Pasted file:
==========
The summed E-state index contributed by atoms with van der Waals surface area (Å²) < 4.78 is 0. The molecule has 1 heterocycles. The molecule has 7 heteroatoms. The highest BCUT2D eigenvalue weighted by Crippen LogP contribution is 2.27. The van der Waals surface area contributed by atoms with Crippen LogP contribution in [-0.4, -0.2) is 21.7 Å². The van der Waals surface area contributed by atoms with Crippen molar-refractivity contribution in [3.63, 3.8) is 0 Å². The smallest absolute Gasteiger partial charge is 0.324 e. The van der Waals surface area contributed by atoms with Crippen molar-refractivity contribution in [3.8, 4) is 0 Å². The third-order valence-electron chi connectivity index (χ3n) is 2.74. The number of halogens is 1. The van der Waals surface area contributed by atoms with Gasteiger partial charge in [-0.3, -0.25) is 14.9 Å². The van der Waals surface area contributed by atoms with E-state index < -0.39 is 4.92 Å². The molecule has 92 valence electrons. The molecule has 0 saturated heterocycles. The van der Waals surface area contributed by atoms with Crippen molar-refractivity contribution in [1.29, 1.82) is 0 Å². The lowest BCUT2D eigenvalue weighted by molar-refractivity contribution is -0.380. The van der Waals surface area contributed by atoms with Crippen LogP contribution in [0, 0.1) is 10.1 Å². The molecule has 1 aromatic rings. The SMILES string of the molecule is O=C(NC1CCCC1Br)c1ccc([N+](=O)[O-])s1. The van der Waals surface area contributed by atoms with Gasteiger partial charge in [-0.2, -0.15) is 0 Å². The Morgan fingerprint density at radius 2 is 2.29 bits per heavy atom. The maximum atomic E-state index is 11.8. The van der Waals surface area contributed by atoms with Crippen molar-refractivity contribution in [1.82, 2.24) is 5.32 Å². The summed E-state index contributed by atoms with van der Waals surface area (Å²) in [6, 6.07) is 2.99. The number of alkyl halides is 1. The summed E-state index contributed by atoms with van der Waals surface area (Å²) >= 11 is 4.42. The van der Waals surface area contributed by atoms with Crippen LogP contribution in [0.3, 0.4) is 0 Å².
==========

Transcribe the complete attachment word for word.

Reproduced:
The summed E-state index contributed by atoms with van der Waals surface area (Å²) < 4.78 is 0. The molecule has 1 heterocycles. The molecule has 7 heteroatoms. The highest BCUT2D eigenvalue weighted by Crippen LogP contribution is 2.27. The van der Waals surface area contributed by atoms with Crippen LogP contribution in [-0.4, -0.2) is 21.7 Å². The van der Waals surface area contributed by atoms with Crippen molar-refractivity contribution in [3.63, 3.8) is 0 Å². The smallest absolute Gasteiger partial charge is 0.324 e. The van der Waals surface area contributed by atoms with Crippen molar-refractivity contribution in [3.8, 4) is 0 Å². The third-order valence-electron chi connectivity index (χ3n) is 2.74. The number of halogens is 1. The van der Waals surface area contributed by atoms with Gasteiger partial charge in [-0.3, -0.25) is 14.9 Å². The van der Waals surface area contributed by atoms with E-state index < -0.39 is 4.92 Å². The molecule has 92 valence electrons. The molecule has 0 saturated heterocycles. The van der Waals surface area contributed by atoms with Crippen molar-refractivity contribution in [1.29, 1.82) is 0 Å². The lowest BCUT2D eigenvalue weighted by molar-refractivity contribution is -0.380. The van der Waals surface area contributed by atoms with Crippen LogP contribution in [0, 0.1) is 10.1 Å². The molecule has 1 aromatic rings. The SMILES string of the molecule is O=C(NC1CCCC1Br)c1ccc([N+](=O)[O-])s1. The van der Waals surface area contributed by atoms with Gasteiger partial charge in [-0.2, -0.15) is 0 Å². The Morgan fingerprint density at radius 2 is 2.29 bits per heavy atom. The maximum atomic E-state index is 11.8. The van der Waals surface area contributed by atoms with Crippen molar-refractivity contribution in [1.82, 2.24) is 5.32 Å². The summed E-state index contributed by atoms with van der Waals surface area (Å²) in [6, 6.07) is 2.99. The number of alkyl halides is 1. The summed E-state index contributed by atoms with van der Waals surface area (Å²) >= 11 is 4.42. The van der Waals surface area contributed by atoms with Crippen LogP contribution in [0.3, 0.4) is 0 Å².